For Pärt, however, it was more than just a technical challenge or the possibility of ritual-like musical repetition. The attraction to this text (in its ‘traditional and authoritative’ translation, according to Pärt) came bound up with the nature of the commission itself—the singers the piece was for and the country it was premiered in.
Pärt was asked to write a work for the youth choir Voices of Europe, gathered in Reykjavík in 2000 to celebrate its status as European Capital of Culture that year. The choir featured ten singers each from the nine previous Cultural Capitals, aged between 18 and 23. Pärt’s first decision, therefore, was to set a text in English, Europe’s de facto ‘lingua franca’ as it were.
Pärt had visited Iceland previously, and was impressed by the country’s highly educated population, their high levels of interest in European literature and, he noted, the unusually large number of writers amongst them. Add to that the composer’s interest in the deep-rooted Icelandic tradition of passing on names from one generation to generation, and his wish to impart this biblical ‘story of civilisation’ to young people, and verses 23 to 38 of Luke 3 became a compelling text. To him, one senses, this is not merely a fabulous list of ancient names, a biblical truth since challenged by Darwin; there is something germinal and sacred about it—gospel indeed.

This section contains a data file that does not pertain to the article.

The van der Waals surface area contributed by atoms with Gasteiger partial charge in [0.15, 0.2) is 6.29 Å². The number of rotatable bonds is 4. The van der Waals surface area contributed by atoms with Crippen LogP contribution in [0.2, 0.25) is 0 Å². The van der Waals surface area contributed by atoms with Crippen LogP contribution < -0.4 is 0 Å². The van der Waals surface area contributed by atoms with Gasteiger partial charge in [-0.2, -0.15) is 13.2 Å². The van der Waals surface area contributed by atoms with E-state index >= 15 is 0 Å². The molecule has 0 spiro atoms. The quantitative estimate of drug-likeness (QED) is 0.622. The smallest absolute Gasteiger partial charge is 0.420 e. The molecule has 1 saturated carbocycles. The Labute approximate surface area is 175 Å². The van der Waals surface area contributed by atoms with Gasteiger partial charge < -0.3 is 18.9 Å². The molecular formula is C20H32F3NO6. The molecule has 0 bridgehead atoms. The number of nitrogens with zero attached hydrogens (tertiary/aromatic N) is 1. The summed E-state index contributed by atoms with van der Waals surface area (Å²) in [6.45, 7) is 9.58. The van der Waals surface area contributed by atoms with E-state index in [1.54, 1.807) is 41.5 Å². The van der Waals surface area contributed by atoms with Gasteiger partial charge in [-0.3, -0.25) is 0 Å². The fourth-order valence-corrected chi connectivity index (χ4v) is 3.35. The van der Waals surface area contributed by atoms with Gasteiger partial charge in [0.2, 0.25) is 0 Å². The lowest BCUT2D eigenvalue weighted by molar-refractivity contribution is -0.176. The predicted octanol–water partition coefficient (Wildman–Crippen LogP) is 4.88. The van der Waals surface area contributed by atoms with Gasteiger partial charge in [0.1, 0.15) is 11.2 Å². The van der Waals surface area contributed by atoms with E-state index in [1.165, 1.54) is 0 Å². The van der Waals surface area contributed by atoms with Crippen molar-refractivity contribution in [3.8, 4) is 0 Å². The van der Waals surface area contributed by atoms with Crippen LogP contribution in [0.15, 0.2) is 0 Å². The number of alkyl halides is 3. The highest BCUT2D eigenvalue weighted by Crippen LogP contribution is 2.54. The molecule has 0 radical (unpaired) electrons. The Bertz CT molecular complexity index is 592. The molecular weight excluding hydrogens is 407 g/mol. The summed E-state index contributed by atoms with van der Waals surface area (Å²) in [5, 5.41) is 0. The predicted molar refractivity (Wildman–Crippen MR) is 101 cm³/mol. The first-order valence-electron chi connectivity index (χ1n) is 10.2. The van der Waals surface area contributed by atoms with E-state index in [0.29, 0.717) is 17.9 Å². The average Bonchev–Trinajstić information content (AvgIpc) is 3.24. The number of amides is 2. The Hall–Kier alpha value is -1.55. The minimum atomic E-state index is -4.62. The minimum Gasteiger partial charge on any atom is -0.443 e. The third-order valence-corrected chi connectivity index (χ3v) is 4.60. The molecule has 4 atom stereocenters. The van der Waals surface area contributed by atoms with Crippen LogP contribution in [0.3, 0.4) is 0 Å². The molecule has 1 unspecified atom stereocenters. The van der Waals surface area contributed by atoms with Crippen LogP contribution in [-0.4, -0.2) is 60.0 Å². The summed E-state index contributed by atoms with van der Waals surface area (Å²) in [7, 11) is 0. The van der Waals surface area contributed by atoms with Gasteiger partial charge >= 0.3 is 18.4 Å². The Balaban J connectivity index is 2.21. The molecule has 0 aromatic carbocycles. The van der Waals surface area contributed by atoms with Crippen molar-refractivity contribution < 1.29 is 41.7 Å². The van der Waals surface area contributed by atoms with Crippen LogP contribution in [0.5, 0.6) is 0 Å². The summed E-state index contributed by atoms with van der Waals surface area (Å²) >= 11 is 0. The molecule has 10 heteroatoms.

Needless to say, Pärt ensures this text avoids monotony through variance of character and a distinct climax along the way. After an opening whose sprung rhythms give it the assuredness of a French-style baroque ouverture, the piece takes off with the same narrative urgency of Dopo la vittoria. Basses are answered by the upper three voices—shades of folksiness and Spirituals here?—and after about a third of the text is deftly dispatched in this way, a more mellifluous section in 9/8 takes over. A fluid interchange of 4/4 and 9/8 sections takes us right through the climactic trio of Jacob, Isaac and Abraham—wondrous C major emphasis on the last of these. And through use of the surprisingly familiar ‘cycle of fifths’ harmonic sequence, the oldest ancestors of Jesus are ever more quickly revealed, almost breathlessly to reach the ultimate, fundamental truth—‘which was the son of Adam, which was the son of …’—and here Pärt sets it all out with respectful simplicity and resolution—‘… God.’
from notes by Meurig Bowen © 2003
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